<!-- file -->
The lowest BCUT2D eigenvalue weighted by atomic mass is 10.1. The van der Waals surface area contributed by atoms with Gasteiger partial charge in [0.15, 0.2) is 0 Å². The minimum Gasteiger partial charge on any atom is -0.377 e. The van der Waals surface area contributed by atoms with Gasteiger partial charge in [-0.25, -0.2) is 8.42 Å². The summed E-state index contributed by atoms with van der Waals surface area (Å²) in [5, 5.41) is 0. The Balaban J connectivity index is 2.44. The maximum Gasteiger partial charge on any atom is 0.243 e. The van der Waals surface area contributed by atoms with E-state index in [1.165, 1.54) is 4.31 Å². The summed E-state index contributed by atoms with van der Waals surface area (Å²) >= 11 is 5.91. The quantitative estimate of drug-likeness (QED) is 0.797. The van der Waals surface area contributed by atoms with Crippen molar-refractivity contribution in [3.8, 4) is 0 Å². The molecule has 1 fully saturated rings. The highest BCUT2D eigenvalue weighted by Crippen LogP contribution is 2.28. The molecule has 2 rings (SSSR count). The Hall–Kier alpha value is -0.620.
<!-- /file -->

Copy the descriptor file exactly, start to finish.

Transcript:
The lowest BCUT2D eigenvalue weighted by atomic mass is 10.1. The van der Waals surface area contributed by atoms with Gasteiger partial charge in [0.15, 0.2) is 0 Å². The minimum Gasteiger partial charge on any atom is -0.377 e. The van der Waals surface area contributed by atoms with Gasteiger partial charge in [-0.25, -0.2) is 8.42 Å². The summed E-state index contributed by atoms with van der Waals surface area (Å²) in [5, 5.41) is 0. The Balaban J connectivity index is 2.44. The maximum Gasteiger partial charge on any atom is 0.243 e. The van der Waals surface area contributed by atoms with E-state index in [1.165, 1.54) is 4.31 Å². The summed E-state index contributed by atoms with van der Waals surface area (Å²) >= 11 is 5.91. The quantitative estimate of drug-likeness (QED) is 0.797. The van der Waals surface area contributed by atoms with Crippen molar-refractivity contribution in [3.8, 4) is 0 Å². The molecule has 1 fully saturated rings. The highest BCUT2D eigenvalue weighted by Crippen LogP contribution is 2.28. The molecule has 2 rings (SSSR count). The Hall–Kier alpha value is -0.620.